ATLANTA -- Many people think their individual vote decides who becomes President, but that's not exactly how it works.
Popular voters chose what are called "electors" from their state and those electors actually decide who the President is.
It's rare, but sometimes a candidate can lose the popular vote, but still win.
So far, it's happened only four times in U.S. history.
In 1824, John Quincy Adams became president despite having fewer
popular votes than Andrew Jackson. (He was picked by the U.S. House
since none of the 4 candidates in that race got a majority).
In 1876, Rutherford B. Hayes won the most electoral votes even though he had fewer popular votes than Samuel J. Tilden.
In 1888, Benjamin Harrison beat out Grover Cleveland with fewer popular votes, but more electors.
And in 2000, George W. Bush defeated Vice-President Al Gore with fewer popular votes, but more electoral votes.
These days, a candidate needs at least 270 of the total 538 electoral votes to win.
Georgia has 15 of those electoral votes.
Each state has a different number of electors, based on the number of
U.S. Senators and Representatives they have, (reflecting 535 members of
Congress as well as 3 from Washington, D.C.)
In all but 2 states, electors are supposed to cast all of their votes for the candidate who won their state's popular vote.
With a few rare exceptions, most usually have.
Nebraska and Maine's electors split their votes based on a candidate's proportion of their state's popular vote.
As a sports comparison, just look at the 1996 World Series.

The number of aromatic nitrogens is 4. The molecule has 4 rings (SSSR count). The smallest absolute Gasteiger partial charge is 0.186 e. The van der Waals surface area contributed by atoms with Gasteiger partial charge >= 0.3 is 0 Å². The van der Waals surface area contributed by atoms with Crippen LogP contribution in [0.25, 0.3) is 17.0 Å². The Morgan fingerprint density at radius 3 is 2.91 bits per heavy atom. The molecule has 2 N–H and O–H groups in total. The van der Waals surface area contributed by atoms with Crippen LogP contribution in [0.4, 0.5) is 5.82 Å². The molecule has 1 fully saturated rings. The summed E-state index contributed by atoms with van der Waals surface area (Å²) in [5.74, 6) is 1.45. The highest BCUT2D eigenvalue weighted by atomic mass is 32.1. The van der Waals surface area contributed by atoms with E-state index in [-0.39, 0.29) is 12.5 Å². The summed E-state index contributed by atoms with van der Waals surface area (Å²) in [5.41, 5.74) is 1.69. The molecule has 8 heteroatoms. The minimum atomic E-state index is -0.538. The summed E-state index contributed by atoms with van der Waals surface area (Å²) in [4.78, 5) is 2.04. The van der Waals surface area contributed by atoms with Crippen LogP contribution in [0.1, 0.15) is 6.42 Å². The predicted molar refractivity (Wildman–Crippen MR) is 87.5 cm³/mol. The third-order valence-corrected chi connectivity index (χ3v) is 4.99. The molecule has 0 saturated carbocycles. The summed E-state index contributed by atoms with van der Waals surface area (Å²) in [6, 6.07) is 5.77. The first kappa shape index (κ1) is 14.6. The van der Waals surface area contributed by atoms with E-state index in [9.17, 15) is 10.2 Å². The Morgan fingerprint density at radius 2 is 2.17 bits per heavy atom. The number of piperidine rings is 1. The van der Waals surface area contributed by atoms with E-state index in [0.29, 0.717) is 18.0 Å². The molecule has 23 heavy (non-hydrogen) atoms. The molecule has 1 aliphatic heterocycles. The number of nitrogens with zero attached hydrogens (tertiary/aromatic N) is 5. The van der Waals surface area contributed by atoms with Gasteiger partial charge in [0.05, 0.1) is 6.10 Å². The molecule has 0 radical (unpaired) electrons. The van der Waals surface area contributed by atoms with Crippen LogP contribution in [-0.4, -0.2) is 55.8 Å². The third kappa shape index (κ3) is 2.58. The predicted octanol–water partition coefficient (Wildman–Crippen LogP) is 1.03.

The Atlanta Braves ended up with 28 runs compared to only 18 for the New York Yankees.
Pretend those runs were popular votes.
But the Yankees ended up world champs because they won 4 out of 6 games.
Pretend those games were electoral votes.
Once again this election, some are raising the possibility that
President Barack Obama could win re-election with the most electoral
votes, even though Mitt Romney might win the overall popular vote.
The original idea behind what's come to be known as the "Electoral
College" was so small states would have at least some say in who becomes
President instead of the election being decided by the popular votes in
just a handful of large states.
But some say it's gotten to the point where many states don't count
as much anymore because it's up to a handful of so-called "swing" states
to decide the electoral contest.
There have been several unsuccessful attempts over the years to change the system.
Look for some politicians to try again if the candidate who wins this
election does it by winning the most games, if not the most runs.